2. Shift the Mindset from Challenge to Possibility
My experience has been that educational leaders are conditioned to look for deficits and focus on remediating those gaps. Practices like a “gap analysis” are common references to guide improvement efforts; evaluation systems are often designed to fortify areas of weakness; and accountability metrics tend to focus on showing underperformance or decline. While all reasonable approaches, the problem from a leadership perspective is that people aren’t inspired by a relentless deconstruction of underachievement. Given the complexities of our educational enterprise, focusing on problems can be a demotivating force that leaves hardworking, passionate educators feeling under-appreciated for all the good things they do on a daily basis.
Beginning with a different frame, one that focuses on what is going well and celebrates those successes, is a more effective strategy. Further, engaging with stakeholders and asking questions such as, “What is possible here?” is a way to stretch the collective thinking of those engaged in finding better ways to serve learners. Admittedly, these possibility-focused conversations can seem far removed from the realities of the moment, which can cause some head-scratching from those who are transfixed on the urgent challenges right in front of them. Yet, I have found that elevating the conversation to focus on bigger opportunities often helps those same individuals shift their thinking about how to approach those same issues. In addition, once a group converges on a common ground of possibility, it has the incredible effect of increasing the collective commitment to that aspiration.
3. Align Resources Around a Learner-Centric Vision
Involving stakeholders in a meaningful conversation about possibilities for the future is a wonderful way to create inspiration and catalyze the transformation process. Sustaining the effort is, in many ways, an even more daunting task that requires careful attention. This is the phase where alignment of resources to match needs is critical from a leadership perspective.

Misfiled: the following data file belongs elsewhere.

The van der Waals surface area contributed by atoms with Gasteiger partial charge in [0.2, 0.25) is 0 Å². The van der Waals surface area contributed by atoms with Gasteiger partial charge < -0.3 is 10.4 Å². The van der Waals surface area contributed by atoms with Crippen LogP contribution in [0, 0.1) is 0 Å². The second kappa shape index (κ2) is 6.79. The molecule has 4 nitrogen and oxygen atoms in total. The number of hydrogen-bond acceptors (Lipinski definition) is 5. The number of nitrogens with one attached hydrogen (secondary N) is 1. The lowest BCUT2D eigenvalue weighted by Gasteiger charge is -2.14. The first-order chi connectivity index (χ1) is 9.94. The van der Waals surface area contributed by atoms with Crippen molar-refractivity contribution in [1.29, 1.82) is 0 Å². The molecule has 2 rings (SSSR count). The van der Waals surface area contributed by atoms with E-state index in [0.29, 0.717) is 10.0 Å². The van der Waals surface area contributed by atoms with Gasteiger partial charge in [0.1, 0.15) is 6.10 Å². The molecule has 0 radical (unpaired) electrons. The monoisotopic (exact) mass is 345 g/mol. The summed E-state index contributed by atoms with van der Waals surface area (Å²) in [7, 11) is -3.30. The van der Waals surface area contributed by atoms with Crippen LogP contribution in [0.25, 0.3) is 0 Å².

Resources are often construed to fit financial allocations, which are certainly an important consideration. Resources such as facilities and materials are essential, as are human resources such as time and expertise—particularly since education is such a people-centered enterprise. Finally, the most frequently overlooked resource is social capital, which emerges through patterns of interaction that help the physical and human resources flow where they can have the most impact. Attending to the relationships that form the foundation for ongoing change is perhaps the most significant resource consideration for those who seek transformation.
In the spirit of possibility and meaningful engagement, I invite you to engage others in conversations about what is possible for the future of learning and to mindfully ensure that resources are aligned to support those who are on the journey. Our learners are depending on us to lead the way, and paradoxically, we are stronger when we include them as architects of their own future. Imagine what we can do when all learners see themselves as full of possibility.